Updated: June 16, 2020 07:24 AM GMT
A protester points at pictures of Thai activist Wanchalearm Satsaksit outside the Cambodian embassy in Bangkok. (Photo: AFP)
Holding placards, dozens of protesters gathered outside the Cambodian embassy in Bangkok on June 15 to call for an investigation into the abduction of a Thai political refugee in Phnom Penh.
The small rally followed several similar flash mobs outside a shopping mall in central Bangkok with university students and rights activists condemning Thai authorities over the disappearance of Wanchalearm Satsaksit, 37, on June 4.
Wanchalearm was abducted by several armed men dressed in black outside the Phnom Penh condominium where he had been living.
He is believed to have been killed, possibly over his political activism from his self-imposed exile in Cambodia where he fled after the Thai military deposed an elected government in a coup in 2014.
Thai authorities have denied any knowledge of the abduction and their Cambodian counterparts have likewise sought to play down the incident.
The Thai government said earlier this week that Wanchalearm had been staying illegally in Cambodia after having overstayed his visa.
“It only shows that people in power in these countries can get away with murder,” a young demonstrator told UCA News on condition of anonymity. “I think there is very little chance that he [Wanchalearm] is still alive.”
Last week the United Nations called on Cambodian authorities to find Wanchalerm, who has not been seen since his abduction.
The UN’s Committee on Enforced Disappearances gave Cambodian authorities two weeks to find out what has happened to him.
“Mr. Wanchalearm’s disappearance occurred in the context of ongoing persecution of Thai dissidents who fled to neighboring countries following the coup on May 22, 2014,” the UN agency wrote in its petition to Cambodian authorities.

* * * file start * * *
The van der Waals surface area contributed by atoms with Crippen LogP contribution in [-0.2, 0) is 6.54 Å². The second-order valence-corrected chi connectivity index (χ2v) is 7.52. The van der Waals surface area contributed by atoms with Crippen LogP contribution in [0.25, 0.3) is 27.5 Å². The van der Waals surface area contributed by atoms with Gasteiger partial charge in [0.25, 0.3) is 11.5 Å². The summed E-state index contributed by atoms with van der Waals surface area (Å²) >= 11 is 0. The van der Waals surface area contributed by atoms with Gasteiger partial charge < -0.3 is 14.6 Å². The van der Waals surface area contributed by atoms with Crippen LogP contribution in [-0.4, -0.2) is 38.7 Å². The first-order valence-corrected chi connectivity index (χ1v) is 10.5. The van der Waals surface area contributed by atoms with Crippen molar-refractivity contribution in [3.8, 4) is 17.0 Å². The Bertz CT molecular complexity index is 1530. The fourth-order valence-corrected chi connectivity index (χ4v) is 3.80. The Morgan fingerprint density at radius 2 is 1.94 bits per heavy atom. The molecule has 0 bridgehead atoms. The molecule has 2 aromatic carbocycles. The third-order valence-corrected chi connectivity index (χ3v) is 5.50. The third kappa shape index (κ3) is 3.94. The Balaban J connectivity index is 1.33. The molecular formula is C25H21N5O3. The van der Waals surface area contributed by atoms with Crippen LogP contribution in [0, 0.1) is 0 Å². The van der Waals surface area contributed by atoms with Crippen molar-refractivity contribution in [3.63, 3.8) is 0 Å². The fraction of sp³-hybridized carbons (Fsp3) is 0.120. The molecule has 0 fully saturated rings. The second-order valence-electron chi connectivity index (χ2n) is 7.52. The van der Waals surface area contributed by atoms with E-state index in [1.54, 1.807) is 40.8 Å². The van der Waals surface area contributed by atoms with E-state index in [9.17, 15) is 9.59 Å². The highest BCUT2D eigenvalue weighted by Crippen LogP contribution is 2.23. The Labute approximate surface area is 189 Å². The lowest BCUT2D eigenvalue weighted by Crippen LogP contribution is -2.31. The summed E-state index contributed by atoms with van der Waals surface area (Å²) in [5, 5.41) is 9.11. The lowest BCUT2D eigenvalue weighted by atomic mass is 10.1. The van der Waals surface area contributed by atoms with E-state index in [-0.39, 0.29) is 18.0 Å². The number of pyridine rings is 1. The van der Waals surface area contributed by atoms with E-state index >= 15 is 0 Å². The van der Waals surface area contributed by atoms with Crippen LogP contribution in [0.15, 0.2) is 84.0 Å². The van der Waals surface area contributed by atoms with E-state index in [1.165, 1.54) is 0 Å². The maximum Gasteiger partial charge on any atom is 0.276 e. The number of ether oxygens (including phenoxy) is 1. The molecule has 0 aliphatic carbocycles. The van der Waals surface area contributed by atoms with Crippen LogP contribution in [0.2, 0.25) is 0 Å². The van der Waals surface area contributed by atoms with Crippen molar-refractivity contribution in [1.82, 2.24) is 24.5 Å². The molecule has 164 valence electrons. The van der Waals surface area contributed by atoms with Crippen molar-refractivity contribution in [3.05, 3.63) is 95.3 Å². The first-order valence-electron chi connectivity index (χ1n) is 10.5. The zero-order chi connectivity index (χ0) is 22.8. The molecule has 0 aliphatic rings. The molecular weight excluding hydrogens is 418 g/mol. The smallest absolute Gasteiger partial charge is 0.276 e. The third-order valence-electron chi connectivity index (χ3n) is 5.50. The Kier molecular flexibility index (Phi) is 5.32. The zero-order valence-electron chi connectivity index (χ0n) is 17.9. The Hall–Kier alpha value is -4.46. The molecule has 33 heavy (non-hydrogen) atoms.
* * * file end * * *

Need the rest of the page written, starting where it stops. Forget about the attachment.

“The committee was also informed that the perpetrators of Mr. Wanchalearm’s disappearance appeared to have been professionally trained, which would imply that they may be linked to state agents, and that no ransom was requested.”
An outspoken critic of Thai Prime Minister Prayut Chan-o-cha, who spearheaded the coup in 2014, the activist was at an eatery in Phnom Peng on the evening of June 4 when he was approached by three men dressed in black.
According to witnesses, one of the men struck Wanchalearm in the neck before he was dragged to a waiting car with tinted windows as he was screaming for help. During the incident, he was on the phone to his sister, who heard him say “Argh, I can’t breathe” before the call was disconnected.
Several prominent Thai pro-democracy activists who went into hiding in neighboring countries have disappeared over the last year and are feared dead.
The bodies of three Thai military regime critics were found in the Mekong River in December and January after going missing from their last known hideout in Laos. The corpses had been disemboweled and stuffed with concrete.
The Thai government has denied it was behind the men’s gruesome deaths.
Rights groups say Thai authorities make little effort to find missing political activists. The country’s primary investigative police agency, the Department of Special Investigations, “has made little progress in investigating enforced disappearance cases,” Human Rights Watch wrote in its World Report 2019.